ALBERTA

U Of A Anti-Abortion Group Following Policy: President

03/02/2015 04:00 EST | Updated 05/02/2015 05:59 EDT
Dennis Macdonald via Getty Images
Pro-life anti-abortion activist protestors, Louisville, KY
EDMONTON - The president of the University of Alberta is aware of concerns over an upcoming anti-abortion display, but says the school supports freedom of expression.

In a statement posted online, Indira Samarasekera says Go-Life is a registered student group on campus that has followed university policies and procedures in preparation for their display.

Posters from Go-Life appeared around the campus in Edmonton last week with the heading, "Trigger Warning," that note it will be showing a graphic abortion display from a group called the Canadian Centre for Bio-ethical Reform.

The posters warn that anyone who doesn't want to see the images should avoid that area of campus on Tuesday and Wednesday.

A protest against the display is being organized on Facebook, which calls the Go-Life display "hate speech" that violates the university's Student Code of Conduct.

Samarasekera says any complaints will be investigated.

"It is clear that there are passionate viewpoints on either side of the abortion debate. As Canadians, we are fortunate to live in a society that values democracy and protects our freedom of expression," Samarasekera said in the statement.

"As a place of higher learning, the university supports freedom of expression, including academic freedom, and we encourage our community to partake in a true exchange of ideas, and to do so in a respectful and civil manner."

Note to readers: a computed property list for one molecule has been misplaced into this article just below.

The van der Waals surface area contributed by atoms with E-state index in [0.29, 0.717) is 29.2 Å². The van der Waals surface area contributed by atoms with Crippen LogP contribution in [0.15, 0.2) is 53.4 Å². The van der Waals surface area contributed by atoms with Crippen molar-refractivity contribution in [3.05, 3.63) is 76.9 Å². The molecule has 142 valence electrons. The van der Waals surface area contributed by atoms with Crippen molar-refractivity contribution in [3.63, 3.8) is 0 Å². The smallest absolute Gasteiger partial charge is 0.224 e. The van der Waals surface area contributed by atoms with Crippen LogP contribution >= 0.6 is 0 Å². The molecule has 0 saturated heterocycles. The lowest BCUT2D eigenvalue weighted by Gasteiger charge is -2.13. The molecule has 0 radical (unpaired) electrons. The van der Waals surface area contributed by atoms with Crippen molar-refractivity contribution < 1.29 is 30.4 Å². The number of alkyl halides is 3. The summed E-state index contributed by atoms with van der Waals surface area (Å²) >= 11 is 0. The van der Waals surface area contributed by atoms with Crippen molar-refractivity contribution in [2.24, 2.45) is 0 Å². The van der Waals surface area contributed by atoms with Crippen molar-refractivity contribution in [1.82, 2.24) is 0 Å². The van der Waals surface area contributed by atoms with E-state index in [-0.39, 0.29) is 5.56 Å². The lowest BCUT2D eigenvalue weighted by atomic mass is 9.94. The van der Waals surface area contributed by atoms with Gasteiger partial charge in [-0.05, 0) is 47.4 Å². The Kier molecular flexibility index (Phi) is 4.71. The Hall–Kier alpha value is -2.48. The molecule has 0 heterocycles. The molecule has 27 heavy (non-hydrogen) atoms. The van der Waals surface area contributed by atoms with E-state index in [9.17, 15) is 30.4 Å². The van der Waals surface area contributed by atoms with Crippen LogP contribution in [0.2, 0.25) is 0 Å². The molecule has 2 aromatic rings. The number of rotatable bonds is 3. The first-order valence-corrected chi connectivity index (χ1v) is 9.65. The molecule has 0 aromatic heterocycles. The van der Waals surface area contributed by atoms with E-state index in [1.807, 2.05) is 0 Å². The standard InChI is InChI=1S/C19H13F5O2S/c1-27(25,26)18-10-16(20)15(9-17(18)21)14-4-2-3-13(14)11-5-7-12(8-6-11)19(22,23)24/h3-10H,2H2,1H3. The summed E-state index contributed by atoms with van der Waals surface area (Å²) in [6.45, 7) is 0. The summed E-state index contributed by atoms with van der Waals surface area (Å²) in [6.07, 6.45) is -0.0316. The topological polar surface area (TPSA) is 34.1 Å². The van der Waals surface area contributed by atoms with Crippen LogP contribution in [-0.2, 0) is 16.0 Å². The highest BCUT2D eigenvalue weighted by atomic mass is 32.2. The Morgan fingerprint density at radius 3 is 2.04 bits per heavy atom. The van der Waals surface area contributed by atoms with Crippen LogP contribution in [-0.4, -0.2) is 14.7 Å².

The Canadian Centre for Bio-Ethical Reform says on its website that it has a display called "Genocide Awareness Project" which it says consists of billboards that "graphically compare the victims of abortion to victims of other atrocities, such as the Holocaust.

It says the display is typically shown at universities or colleges by campus anti-abortion groups.

Last June, students at the University of Calgary won a four-year court battle after being sanctioned by their school for refusing to turn images from the "Genocide Awareness Project" inward.

Seven students tried to appeal being found guilty of non-academic misconduct in 2010, but the university's board of governors refused to hold a hearing.

A judge ordered the board to hear the appeal, saying the university's original decision was unreasonable and lacking justification, and the board later quashed the charges of non-academic freedom and removed them from the students' files.